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Bird announces acquisition of European electric scooter startup Circ

pxid 2020-02-27 455 times

According to foreign media report The Verge, Bird announced that it will acquire electric scooter startup Circ, which launches electric scooter rental business in Europe and the Middle East. The acquisition is the latest sign of a merger between electric scooter companies as it increasingly pursues a profitable business model. As part of the deal, Bird will hire Circ's 300 employees, most of them from Berlin. Bird also announced a $ 75 million expansion of its Series D funding, bringing the total size of the round to $ 350 million-although it will not disclose the value of the transaction.

Circ is not the first acquisition completed by Bird. The Santa Monica-based company acquired West Coast rival Scoot for $ 25 million in early 2019. After being initially suspended by the San Francisco government in 2018, Bird returned to the lucrative San Francisco market. Until recently, Scoot was one of only two electric scooter companies licensed to operate in San Francisco. (The city recently approved Jump, Spin, and Lime for Uber, while revoking Skip's license.)

Bird announces acquisition of European electric scooter startup Circ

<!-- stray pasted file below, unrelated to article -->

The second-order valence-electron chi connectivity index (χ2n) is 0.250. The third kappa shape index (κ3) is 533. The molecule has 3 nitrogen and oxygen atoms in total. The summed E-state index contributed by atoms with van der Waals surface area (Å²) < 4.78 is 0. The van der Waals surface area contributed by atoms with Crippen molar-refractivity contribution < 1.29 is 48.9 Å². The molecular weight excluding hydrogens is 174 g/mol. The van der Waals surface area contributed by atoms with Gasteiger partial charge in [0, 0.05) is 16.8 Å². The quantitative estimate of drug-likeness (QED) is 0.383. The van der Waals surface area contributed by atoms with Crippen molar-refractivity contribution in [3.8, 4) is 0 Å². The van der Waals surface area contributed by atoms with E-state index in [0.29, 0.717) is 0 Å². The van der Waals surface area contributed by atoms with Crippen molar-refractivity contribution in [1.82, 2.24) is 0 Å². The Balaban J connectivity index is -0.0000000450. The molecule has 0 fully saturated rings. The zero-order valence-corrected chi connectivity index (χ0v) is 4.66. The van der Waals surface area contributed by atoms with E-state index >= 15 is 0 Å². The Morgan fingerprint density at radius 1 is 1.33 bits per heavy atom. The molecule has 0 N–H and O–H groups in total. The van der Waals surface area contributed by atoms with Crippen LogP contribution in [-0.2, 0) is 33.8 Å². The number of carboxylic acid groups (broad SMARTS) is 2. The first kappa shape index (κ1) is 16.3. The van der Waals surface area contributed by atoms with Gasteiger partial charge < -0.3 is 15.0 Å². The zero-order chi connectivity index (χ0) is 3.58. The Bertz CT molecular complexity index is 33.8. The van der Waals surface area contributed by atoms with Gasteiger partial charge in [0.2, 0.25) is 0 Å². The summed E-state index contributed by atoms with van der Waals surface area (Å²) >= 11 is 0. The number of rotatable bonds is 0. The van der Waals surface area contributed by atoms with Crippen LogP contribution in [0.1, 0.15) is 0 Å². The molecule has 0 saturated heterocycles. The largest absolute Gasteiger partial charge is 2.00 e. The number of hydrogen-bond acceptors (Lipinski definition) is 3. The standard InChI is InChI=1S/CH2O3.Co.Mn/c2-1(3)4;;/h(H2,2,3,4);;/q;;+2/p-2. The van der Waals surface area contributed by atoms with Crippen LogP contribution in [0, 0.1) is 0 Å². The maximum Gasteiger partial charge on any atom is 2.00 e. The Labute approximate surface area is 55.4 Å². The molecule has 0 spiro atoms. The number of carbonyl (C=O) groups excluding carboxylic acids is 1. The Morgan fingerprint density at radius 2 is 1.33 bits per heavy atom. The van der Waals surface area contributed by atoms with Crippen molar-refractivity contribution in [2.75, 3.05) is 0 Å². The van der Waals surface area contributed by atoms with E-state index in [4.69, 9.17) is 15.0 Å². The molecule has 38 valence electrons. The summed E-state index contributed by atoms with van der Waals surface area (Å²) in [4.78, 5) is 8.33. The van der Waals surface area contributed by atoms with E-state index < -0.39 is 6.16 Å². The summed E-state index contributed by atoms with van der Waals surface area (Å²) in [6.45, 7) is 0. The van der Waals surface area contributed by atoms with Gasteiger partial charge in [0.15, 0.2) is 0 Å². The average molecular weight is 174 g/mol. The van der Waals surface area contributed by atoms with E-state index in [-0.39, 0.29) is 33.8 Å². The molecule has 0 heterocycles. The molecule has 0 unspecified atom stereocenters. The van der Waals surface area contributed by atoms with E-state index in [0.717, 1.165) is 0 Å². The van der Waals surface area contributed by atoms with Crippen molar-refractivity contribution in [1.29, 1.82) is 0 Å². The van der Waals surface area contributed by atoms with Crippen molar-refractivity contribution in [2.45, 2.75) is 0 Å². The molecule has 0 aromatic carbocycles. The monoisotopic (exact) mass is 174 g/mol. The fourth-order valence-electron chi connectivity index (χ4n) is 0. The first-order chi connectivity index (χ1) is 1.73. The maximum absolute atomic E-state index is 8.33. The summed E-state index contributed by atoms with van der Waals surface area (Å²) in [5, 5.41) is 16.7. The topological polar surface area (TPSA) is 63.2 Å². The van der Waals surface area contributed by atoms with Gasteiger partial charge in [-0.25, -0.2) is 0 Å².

In addition to the UAE, Circ currently operates in 40 cities in 14 European countries worldwide. The company recently laid off dozens of workers at its headquarters and regional locations, citing a shift in focus to "efficiency and operational excellence." About 50 employees were fired, according to TechCrunch. Bird also cut salaries and fired 20 employees in its acquired Scoot.

Nonetheless, Bird's announcement of an additional $ 75 million in funding is a sign that venture capital firms are injecting capital into electric scooter companies despite reports of substantial cash losses and vandalism of electric scooters. According to data from The Information, Bird lost nearly $ 100 million in the first quarter of 2019, while revenue has shrunk sharply to only about $ 15 million.

Bird says it can attract investors by re-emphasizing unit economics (how much revenue each scooter brings to the company). One of the most important numbers to consider is the life of each scooter. The more trips and mileage each scooter can cover, each scooter company must recover the cost of each car before it can start making money.

This is a difficult winter for the electric scooter industry. Major operators like Lime, Uber, and Lyft have begun layoffs and are gradually exiting the market as they begin to focus on making their business profitable.